Think outside the box.
You've likely heard this phrase a lot over the years—from your parents or teachers or well-meaning but cliché-obsessed editor. And, really, the sentiment is quite nice: It's always good to look at things from outside the confines of a given system, to consider a problem from a new angle or direction. To imagine the possibilities, not just the probabilities.
'Course, this sort of advice shouldn't be given to just anyone. Take dibbuks, for instance.
According to Jewish legend, dibbuks are evil spirits bent on all sorts of malevolent mischief—and therefore must be trapped in boxes so they'll stay out of our hair and we'll stay reasonably safe and curse-free. Jewish rabbis tasked with boxing up these spirits fill 'em (the boxes) with all manner of talismans, charms and doodads designed to trap and keep the dibbuks inside.
So opening a box with a dibbuk in it—thus encouraging said spirit to not just think, but act outside its cozy, consecrated confines—is just begging for trouble.
Thankfully, the boxes are typically covered with engraved warnings to not, under any circumstances, open them.
Disastrously, they're all in Hebrew.
This can be a serious problem, say, when a dibbuk-filled box kills off its previous owner and lands in an estate sale frequented by non-Hebrew-reading shoppers. What if a little girl named Emily should take a shine to the thing? What if she should talk her dad—a dad already feeling guilty for putting the fam through a divorce and not spending enough time with his kids—into buying it for her? What if she should take it home and pry it open, allowing the nasty spirit inside to escape its wooden prison? What might happen?
Well, truthfully, I have no idea. But The Possession has some out-of-the-box thoughts on the matter.
The dibbuk box lands in the midst of a broken family. Clyde is a devoted but sometimes distracted dad whose career ambitions undercut his familial duties. It was a big reason why he and one-time wife Stephanie split a year earlier, but the guy still hasn't learned his lesson: He's still late to pick up the girls and misses his daughter's dance performance because he can't break away from work. Divorce is always hard on families, particularly the kids—and Clyde's fatherly lapses don't help.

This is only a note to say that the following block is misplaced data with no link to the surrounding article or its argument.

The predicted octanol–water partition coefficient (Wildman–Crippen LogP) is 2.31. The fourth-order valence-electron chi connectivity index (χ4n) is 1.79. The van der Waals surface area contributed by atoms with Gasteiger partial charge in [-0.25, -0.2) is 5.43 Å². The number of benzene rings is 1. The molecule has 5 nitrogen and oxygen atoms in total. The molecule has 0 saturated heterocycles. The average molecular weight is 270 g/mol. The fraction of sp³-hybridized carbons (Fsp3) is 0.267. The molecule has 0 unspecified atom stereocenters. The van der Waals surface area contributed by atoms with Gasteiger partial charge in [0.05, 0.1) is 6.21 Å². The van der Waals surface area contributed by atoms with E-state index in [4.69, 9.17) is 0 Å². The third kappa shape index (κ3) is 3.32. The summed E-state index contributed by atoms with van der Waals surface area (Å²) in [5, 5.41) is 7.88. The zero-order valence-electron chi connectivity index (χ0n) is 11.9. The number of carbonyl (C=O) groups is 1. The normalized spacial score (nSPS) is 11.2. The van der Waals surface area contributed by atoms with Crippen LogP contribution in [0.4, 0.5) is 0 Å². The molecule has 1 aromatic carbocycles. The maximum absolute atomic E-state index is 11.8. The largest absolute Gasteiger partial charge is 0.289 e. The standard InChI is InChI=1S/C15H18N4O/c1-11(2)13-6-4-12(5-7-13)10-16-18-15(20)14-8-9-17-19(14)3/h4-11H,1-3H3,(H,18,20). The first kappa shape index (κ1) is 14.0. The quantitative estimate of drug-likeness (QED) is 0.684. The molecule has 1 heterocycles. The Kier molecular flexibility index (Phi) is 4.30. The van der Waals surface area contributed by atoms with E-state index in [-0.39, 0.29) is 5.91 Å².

But the dibbuk, for all its obviously heinous flaws, does force Clyde to reevaluate his priorities. He shows a willingness to make the ultimate sacrifice for his daughter. And when the crisis is over, we see a family on the mend: He and Stephanie have reconciled, and he turns down a prestigious career opportunity to remain with his wife and daughters. Through this family's trials, we see how important it is to be an attentive husband and devoted father. We see how hard divorce can be on the kids. And we get a sense that love can truly overcome the worst sorts of evil.
The dibbuk is obviously a creature of spirit, one believed in predominantly (we're told) by Hasidic Jews. But it also appears to have physical substance as well, making a home in Emily's innards. We see the creature's body outlined in an MRI, see its fingers feel around the inside of the girl's throat and watch as Emily eats voraciously—because the dibbuk inside seems always hungry.
Once Clyde's convinced that Emily has indeed been possessed by the dibbuk, he researches the phenomenon online. He watches grainy clips of a few exorcisms, then decides to perform one himself—beginning by reading Psalm 91 aloud. It does not go well.
Clyde consults a venerated Hasidic rabbi who's surrounded by several other presumably holy men, but they refuse to help. "This must be left to the will of God," the rabbi says. "If this was your child, would you leave it to the will of God?!" Clyde protests. Only one man—the rabbi's son, Tzadok—agrees to help, informing Clyde that his religious tenets require him to take action when someone's life is in jeopardy.